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Silt rising to dangerous levels, warns Delta mayor, MLA

Delta South MLA Ian Paton (left) and Delta Mayor George Harvie warned it will be a dangerous situation for the Delta channels that are silting up fast.

Posted on May 15, 2023

It’s not right that Ladner gets nothing.

That’s what Delta South MLA Ian Paton said in the legislature Monday, reiterating a call he also made last week for the provincial government to step up and support local river channel dredging.

The BC United MLA referred to last month’s announcement of $2.1 million in funding to improve access to Steveston Harbour for dredging that will maintain the Cannery Channel approach to the harbour.

In a news release, the Ministry of Transportation and Infrastructure noted that a buildup of sediment in the south arm of the Fraser River is beginning to interfere with navigation into Steveston Harbour. The Steveston Harbour Authority has requested funding from all levels of government to undertake the planning, dredging and disposal work to improve safe access to the harbour.

It’s been an ongoing issue for the City of Delta, which has been lobbying for years for an ongoing maintenance program to prevent the secondary channels from silting up.

“They get $2.1 million out of the blue and that was part of all that surplus money the NDP was throwing around like crazy before the end of the fiscal year, but we get nothing our way…so much silt comes down the Fraser River from all over B.C. and ends up at the final resting stops in Steveston and Ladner,” Paton told the Optimist.

Last week, Paton presented a 135-name petition on “the urgent need to dredge the secondary channels of the Fraser River and to seek long term funding for an annual regional dredging strategy.” There is also another petition online, which has over 775 signatures.

He noted that a decade ago Delta, Richmond, the Vancouver Port Authority, and the Province of BC came together in an unprecedented $10 million collaboration to dredge the secondary channels around Ladner and Steveston.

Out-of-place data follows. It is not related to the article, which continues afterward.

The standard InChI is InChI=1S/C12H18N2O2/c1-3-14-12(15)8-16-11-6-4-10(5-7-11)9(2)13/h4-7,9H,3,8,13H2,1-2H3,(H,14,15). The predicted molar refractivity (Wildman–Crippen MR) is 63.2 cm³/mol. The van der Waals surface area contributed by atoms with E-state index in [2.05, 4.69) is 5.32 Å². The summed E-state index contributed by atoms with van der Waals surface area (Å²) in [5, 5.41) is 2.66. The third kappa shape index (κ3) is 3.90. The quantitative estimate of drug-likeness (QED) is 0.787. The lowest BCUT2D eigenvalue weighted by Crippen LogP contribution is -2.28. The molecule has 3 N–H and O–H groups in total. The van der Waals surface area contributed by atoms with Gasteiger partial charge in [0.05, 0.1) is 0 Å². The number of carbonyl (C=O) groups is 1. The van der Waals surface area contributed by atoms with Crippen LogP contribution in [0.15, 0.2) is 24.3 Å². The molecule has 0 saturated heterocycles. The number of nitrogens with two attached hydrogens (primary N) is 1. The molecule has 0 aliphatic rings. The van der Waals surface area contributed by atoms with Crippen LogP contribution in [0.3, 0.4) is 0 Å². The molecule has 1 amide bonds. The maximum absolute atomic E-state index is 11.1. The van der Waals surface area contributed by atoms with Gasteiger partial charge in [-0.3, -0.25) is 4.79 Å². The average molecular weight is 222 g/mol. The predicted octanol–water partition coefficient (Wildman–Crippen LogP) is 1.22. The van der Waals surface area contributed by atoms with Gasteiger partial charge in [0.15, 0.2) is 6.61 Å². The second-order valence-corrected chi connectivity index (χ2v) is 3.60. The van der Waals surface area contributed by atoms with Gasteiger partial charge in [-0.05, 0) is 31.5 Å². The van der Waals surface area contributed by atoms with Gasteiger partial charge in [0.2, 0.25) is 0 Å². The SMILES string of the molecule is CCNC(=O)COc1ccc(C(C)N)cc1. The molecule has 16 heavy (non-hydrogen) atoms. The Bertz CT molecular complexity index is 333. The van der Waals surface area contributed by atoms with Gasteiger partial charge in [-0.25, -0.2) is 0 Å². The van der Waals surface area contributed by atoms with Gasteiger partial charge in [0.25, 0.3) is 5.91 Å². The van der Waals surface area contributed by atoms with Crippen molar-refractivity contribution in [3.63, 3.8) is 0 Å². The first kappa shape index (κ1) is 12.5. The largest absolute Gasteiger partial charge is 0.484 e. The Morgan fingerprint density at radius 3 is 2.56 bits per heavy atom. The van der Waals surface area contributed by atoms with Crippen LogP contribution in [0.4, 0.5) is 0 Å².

It lasted four years but, since then, there has been little attention to dredging and the silt has risen to dangerous levels in Delta and Richmond, he said.

“Richmond, a few weeks ago, received $2.1 million dollars of dredge funding for Steveston Harbour, but the issues remain in the secondary channels of Delta South, even though a recent Port of Vancouver Report graded the need for dredging to be the same in both areas.

“Without dredging, there is a great risk to boating safety, people’s homes are tilting on low tide and the shallow waters mean commercial fishing boats can only get in and out during a particular window at high tide or risk dragging, running aground, and spilling fuel,” Paton read in a statement.

The “call for action” was also submitted to Delta MP Carla Qualtrough.

Mayor George Harvie told the Optimist that he and Richmond Mayor Malcolm Brodie have taken the lead on the issue at the Metro Vancouver level, along with Tsawwassen First Nation Chief Laura Cassidy and Musqueam Chief Wayne Sparrow.

Harvie noted he raised the issue with a delegation in Ottawa last week, adding it’s his objective to have the federal government take the responsibility of having the secondary channels of the South Fraser be the responsibility of the Port of Vancouver, who regularly dredge the Fraser River.

The Port of Vancouver initially dredged the secondary channels until they decided to stop the program, he said.

“The secondary channels are now at record stages of sediment deposits which are not only affecting the navigation channels but all business, residential and marinas causing disruptions to marine use of the Fraser River secondary channels,” said Harvie.

He noted he’s in discussions with BC Minister of Transportation Rob Fleming on the issue.

Harvie also directed city staff to contact Federal Fisheries Small Craft Harbours in Vancouver to request a meeting to discuss sediment build-up at Ladner Harbour and other locations in Delta.

“The City of Delta cannot do this alone and appreciate assistance from elected officials, Metro Vancouver, First Nations, marine businesses, float homes and other river users on this serious issue,” he added.


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